Record: 91-63, finished 3rd in 8-team National League.
Did this team matter?: The Redlegs finished third in a 3 team race, finishing just two games back of the Brooklyn Dodgers. Two weeks prior to the end of the season, Cincinnati dropped both games of a 2-game series in Brooklyn, losing each contest by one run. The team ripped off eight wins in its final nine games, but ultimately couldn’t recover from the head-to-head matchups with the Dodgers. This team mattered in one of the most painful ways possible.
Performances to remember: Rookies, as a general rule, are pretty overrated, aren’t they? We fans of losing teams love to get excited about prospects making their debuts, especially in the age of information, inflating potential over reality. The Reds have had seven Rookies of the Year in their long history, and those seven have split fairly evenly between all-timer greats (Robinson, Rose, Bench) and not (Helms, Zachry, Sabo, Williamson). I think you would expect that the best rookie in any particular year would have a better chance at becoming at least Hall-of-Very-Good quality. Scrolling through a list of prior Rookie-of-the-Year winners, Cincy’s success rate seems in line with other franchises.
Without spending more than two minutes on this research, Frank Robinson is the greatest rookie in Reds history. Robinson was 20 years old when he first appeared in a Reds uniform in April, 1956. He had exactly eight games of experience higher than A-ball. Day 1, he went 2-for-3 with a double and a walk. He spent the rest of April making the league assume he wasn’t going to be very good. Then he exploded: three of the remaining five calendar months he rocked an OPS over 1000. He led the league in runs scored (122) despite logging 30% of his plate appearances lower than the #3 spot in the batting order. He crushed 38 home runs, and finished the season with a batting line of .290/.379/.558 (143 OPS+). That’s how someone should rookie.
Wikipedia says: “On Sunday, June 24, following a doubleheader sweep of the Brooklyn Dodgers, eleven Redlegs players appeared on the panel quiz show What’s My Line?.”
Uniform notes: 1956 kicked off an eleven year run of sleeveless jerseys, with the 1956 version being the only uniform in team history to feature the Mr. Redleg depiction on the front of the uniform.
My fashion-conscious, non-baseball-fan tween of a daughter says: “Ew. What’s up with the sleeves? It has a picture and a number on the front, but it also has a number on the back. Weirdo.”
Record: 87-75, finished 4th in 10-team National League.
Did this team matter?: It’s an interesting comparison between now and 50 years ago. Then, a team flirting with 90 wins was pretty much out of the pennant race by early August. Today, a similar win total is a recipe for a wild card slot, or at least falling just short. Which is better? That’s a litmus test that I’ve heard compelling arguments for on both sides. I’m of the opinion that baseball is entertainment and baseball is more entertaining when there’s the perception that the tribe you belong to is playing compelling games. The 1967 Reds led the NL standings for nearly two months in the beginning of the year, which is also a fun experience as a fan. Did this team matter? That’s probably a judgment call that’s mostly dependent on how you think about the nature of being a fan.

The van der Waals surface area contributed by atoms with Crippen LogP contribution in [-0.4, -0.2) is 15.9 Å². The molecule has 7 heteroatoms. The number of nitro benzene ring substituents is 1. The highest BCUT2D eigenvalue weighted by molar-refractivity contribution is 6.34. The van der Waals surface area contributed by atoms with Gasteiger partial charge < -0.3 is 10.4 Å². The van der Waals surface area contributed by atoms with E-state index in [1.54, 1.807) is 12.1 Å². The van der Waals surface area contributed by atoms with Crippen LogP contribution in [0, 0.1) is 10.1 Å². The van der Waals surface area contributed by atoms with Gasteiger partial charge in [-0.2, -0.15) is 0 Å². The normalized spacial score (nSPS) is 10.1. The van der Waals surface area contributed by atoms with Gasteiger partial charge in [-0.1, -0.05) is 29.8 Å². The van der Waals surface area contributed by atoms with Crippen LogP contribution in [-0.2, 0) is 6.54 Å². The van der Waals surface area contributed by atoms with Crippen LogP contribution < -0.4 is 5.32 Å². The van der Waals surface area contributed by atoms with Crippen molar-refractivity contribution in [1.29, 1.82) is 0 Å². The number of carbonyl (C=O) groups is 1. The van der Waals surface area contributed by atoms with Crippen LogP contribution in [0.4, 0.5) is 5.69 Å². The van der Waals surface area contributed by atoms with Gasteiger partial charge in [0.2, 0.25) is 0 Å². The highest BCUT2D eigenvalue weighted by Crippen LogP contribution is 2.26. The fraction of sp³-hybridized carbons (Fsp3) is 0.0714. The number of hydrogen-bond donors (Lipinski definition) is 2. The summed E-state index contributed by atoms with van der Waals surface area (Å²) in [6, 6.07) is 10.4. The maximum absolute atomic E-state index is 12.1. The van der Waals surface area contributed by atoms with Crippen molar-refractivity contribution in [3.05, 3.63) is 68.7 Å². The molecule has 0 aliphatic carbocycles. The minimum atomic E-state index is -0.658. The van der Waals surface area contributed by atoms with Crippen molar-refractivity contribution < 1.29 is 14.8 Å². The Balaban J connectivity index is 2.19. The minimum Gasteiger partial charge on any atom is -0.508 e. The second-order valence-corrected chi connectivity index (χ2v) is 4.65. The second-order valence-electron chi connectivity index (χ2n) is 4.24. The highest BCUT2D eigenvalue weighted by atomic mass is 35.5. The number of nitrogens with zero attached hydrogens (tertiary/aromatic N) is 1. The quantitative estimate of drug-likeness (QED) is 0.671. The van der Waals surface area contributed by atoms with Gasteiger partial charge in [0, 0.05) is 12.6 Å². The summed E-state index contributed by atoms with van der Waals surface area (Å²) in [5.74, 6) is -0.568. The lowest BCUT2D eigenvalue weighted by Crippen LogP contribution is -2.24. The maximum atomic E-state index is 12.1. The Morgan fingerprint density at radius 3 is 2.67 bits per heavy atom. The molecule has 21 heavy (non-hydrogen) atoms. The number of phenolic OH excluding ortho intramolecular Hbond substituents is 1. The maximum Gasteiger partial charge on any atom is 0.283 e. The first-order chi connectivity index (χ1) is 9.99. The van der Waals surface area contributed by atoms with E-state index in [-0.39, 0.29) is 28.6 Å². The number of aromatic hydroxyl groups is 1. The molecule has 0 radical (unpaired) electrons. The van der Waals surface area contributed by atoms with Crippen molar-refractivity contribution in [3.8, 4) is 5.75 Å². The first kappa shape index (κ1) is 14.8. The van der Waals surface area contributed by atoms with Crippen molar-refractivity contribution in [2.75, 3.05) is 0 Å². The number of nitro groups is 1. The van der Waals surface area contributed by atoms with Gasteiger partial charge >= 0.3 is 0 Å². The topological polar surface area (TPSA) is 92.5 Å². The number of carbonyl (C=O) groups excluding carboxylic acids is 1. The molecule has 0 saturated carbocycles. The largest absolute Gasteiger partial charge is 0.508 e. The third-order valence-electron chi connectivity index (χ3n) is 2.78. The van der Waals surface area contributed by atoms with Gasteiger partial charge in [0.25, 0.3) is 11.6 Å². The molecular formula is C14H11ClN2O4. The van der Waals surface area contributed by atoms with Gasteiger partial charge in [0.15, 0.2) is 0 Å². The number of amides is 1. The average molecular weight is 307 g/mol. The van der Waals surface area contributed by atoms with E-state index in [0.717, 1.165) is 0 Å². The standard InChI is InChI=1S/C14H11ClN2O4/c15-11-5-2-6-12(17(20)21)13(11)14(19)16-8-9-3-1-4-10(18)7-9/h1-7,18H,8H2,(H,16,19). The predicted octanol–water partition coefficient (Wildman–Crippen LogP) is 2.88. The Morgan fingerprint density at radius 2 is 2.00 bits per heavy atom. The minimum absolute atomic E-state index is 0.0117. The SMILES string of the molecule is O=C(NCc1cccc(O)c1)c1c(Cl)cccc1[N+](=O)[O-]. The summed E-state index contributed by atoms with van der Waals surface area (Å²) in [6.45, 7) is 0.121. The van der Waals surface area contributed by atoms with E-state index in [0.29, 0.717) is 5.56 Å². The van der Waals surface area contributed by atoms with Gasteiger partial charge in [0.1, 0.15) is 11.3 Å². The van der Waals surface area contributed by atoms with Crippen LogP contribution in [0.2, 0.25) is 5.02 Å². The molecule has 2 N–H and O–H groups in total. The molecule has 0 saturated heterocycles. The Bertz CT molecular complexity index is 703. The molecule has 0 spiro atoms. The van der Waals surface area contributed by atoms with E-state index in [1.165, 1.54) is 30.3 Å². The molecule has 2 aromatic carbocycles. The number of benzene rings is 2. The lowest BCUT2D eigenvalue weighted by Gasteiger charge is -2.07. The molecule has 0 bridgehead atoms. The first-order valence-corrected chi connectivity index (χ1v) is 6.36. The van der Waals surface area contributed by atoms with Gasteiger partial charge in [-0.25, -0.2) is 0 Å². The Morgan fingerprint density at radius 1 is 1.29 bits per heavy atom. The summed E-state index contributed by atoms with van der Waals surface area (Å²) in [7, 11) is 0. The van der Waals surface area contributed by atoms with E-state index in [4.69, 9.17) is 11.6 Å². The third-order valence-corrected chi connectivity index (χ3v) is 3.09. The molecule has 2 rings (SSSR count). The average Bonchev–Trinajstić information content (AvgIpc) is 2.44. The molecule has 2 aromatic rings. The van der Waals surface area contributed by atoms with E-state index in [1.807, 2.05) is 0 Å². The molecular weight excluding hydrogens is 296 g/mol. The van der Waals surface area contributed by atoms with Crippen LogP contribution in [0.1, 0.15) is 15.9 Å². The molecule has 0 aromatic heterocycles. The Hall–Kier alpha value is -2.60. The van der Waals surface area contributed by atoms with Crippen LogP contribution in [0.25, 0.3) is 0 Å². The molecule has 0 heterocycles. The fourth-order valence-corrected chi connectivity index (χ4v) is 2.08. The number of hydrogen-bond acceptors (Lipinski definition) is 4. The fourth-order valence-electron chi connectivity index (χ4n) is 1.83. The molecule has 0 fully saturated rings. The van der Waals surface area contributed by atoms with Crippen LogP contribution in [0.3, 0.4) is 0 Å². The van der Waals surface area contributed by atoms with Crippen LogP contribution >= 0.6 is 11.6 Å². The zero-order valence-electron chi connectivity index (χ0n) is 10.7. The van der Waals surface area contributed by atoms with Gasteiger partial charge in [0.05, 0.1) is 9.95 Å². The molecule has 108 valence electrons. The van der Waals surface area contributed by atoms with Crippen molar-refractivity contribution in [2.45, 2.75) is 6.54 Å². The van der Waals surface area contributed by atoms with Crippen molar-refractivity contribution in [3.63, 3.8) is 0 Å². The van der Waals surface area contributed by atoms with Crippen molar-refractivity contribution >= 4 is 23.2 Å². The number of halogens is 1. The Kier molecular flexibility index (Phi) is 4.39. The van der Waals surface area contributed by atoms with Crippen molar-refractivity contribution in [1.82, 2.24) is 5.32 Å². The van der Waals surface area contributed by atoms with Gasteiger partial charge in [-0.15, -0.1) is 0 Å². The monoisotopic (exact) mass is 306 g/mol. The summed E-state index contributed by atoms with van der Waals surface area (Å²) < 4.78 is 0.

Performances to remember: In 1967, two rookie pitchers emerged in the National League that could have easily won the Rookie of the Year award. Pitcher A went 16-13 with a 2.76 ERA (122 ERA+) over 251 innings, with 170 strikeouts and 78 walks. Pitcher B was 14-8 with a 2.58 ERA (147 ERA+) over 226.7 innings, with 206 strikeouts and 62 walks. Both pitchers had a bWAR over 6. Two great seasons. Pitcher A’s rookie season was the springboard towards a remarkable career, as Tom Seaver eventually won 3 Cy Young awards, was credited with 311 wins, and pitched into his 40’s. Pitcher B was the ill-fated Gary Nolan who won 110 career games and was out of the game before he turned 30. I’ve never seen video of Nolan and have no idea what his mechanics were like, but possessing an explosive arm with a big league debut before he turns 19? Probably a recipe for a short starburst of a career, unless you are blessed with extraordinary genetics.
Wikipedia says: “On August 28, Johnny Bench made his major league debut at age nineteen.”
Uniform notes: 1967 ended a string of sleeveless jerseys (and the Reds would be be-sleeved for the next quarter century thereafter). The following year, the Reds would lose the pinstripes, so 1967 became a rare example of the jersey containing both pinstripes and sleeves.
My fashion-conscious, non-baseball-fan tween of a daughter says: “<groans> It’s boring.”
Who had the better uniforms?
This poll is closed